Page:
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Is cracking down on fake news the real fake news?

I came across a genuine ‘fake news’ site the other day, which isn’t all that surprising or uncommon. However, it had nothing to do with politics and everything to do with prying dollars out of my dusty wallet.

It came across my Facebook feed. The hook (basically the teaser that showed up in my feed) was a story about Canadian rapper Drake who was fighting back against the Parq Casino in Vancouver.

For lack of a better term, ‘real news’ outlets reported on the foofaraw a couple of months ago. Drake accused the casino of racial profiling because it gave him the third degree. Some has since suggested that Drake simply ran afoul of the $10,000 cash limit in B.C. casinos. When you’re a successful rapper, $10,000 in cash is chump change. However, the $10,000 cash limit is where B.C. casinos raise their eyebrows to possible money laundering and then look the other way.

When I clicked on the link that came through my feed I was taken to a website that looked very much like the Vancouver Sun website. All the layout, graphics, and fonts were identical. The logo, however, wasn’t the Vancouver Sun and, checking the web address, it wasn’t the Vancouver Sun. But it sure looked like it.

The story, which was bylined, gave a short recap of Drake’s woes at the casino and then went into a long dissertation about how he was investing in a competing casino and was giving away credits to his fans who signed up, online, to his new casino. There were even a few comments at the bottom of the story about how great the credits were. One single father could now provide for his kids thanks to Drake, his generosity, and the casino he was supporting, etc.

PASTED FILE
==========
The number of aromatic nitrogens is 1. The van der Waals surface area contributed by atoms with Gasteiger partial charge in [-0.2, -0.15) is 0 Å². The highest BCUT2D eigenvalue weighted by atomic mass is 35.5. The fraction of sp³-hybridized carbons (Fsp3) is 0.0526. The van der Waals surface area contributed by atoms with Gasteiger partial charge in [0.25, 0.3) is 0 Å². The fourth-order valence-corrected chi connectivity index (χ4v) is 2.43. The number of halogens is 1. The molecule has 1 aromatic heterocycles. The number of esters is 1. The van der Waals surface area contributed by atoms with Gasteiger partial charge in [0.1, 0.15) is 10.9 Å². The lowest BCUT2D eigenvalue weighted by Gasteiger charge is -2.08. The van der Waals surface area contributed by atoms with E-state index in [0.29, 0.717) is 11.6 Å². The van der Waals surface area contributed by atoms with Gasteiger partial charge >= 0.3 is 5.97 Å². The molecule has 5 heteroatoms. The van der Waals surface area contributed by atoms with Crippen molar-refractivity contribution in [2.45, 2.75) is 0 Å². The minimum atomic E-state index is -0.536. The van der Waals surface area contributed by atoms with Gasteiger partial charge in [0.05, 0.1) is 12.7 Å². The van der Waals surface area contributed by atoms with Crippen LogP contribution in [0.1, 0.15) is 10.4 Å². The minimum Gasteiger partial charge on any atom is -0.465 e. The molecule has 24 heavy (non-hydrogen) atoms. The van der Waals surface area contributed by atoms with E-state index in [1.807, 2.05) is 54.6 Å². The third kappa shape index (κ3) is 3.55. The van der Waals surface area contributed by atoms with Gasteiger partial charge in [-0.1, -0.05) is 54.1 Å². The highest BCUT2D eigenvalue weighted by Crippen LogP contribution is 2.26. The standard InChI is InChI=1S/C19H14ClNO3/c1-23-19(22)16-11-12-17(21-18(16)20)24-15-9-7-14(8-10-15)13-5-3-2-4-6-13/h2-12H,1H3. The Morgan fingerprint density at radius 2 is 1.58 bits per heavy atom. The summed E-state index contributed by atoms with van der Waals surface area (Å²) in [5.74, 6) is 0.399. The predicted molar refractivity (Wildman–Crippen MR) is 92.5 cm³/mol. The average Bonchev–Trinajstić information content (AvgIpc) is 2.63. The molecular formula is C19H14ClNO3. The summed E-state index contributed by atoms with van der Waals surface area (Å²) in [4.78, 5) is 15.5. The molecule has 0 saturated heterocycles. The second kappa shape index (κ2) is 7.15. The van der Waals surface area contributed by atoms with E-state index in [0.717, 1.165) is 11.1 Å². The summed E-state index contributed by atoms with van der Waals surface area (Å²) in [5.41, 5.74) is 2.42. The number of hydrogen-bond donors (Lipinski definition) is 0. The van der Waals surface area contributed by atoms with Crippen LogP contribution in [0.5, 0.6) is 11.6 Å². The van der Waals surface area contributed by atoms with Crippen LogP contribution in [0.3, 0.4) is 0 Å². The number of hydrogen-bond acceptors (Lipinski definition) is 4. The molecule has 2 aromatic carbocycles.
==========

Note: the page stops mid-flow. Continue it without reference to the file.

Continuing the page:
The website had ‘links’ to other legitimate news stories. The only problem was, clicking on any of those links, and I do mean any of them because I checked them, took you to the online casino site that Drake was supposedly bankrolling … all to get back at the casino that drew his ire.

I don’t know if Drake is actually investing in this online site or not, but I doubt it. At any rate, at least as far as I’m concerned, it meets the classic definition of a ‘fake news’ site. It draws you in under false pretences; gives information that is loosely based on real events but not, in itself, real; and tries to get something from you, in this case signing up for their online gaming site.

Walks like a duck, talks like a duck …Well, it’s not a duck.

I reported the site to Facebook as a ‘fake news’ site.

Facebook put on their best blinders on and thoroughly investigated the site, getting back to me about a day later with the news that posting a made up ‘news’ story about a real life person, with links to a ‘news’ site that is only a redirect to another site that wants me join up and start gambling away my life’s savings, doesn’t contravene any of their policies.

That, according to Facebook, doesn’t constitute ‘fake news.’

Maybe all the assurances that Facebook was cracking down on fake news was the real fake news.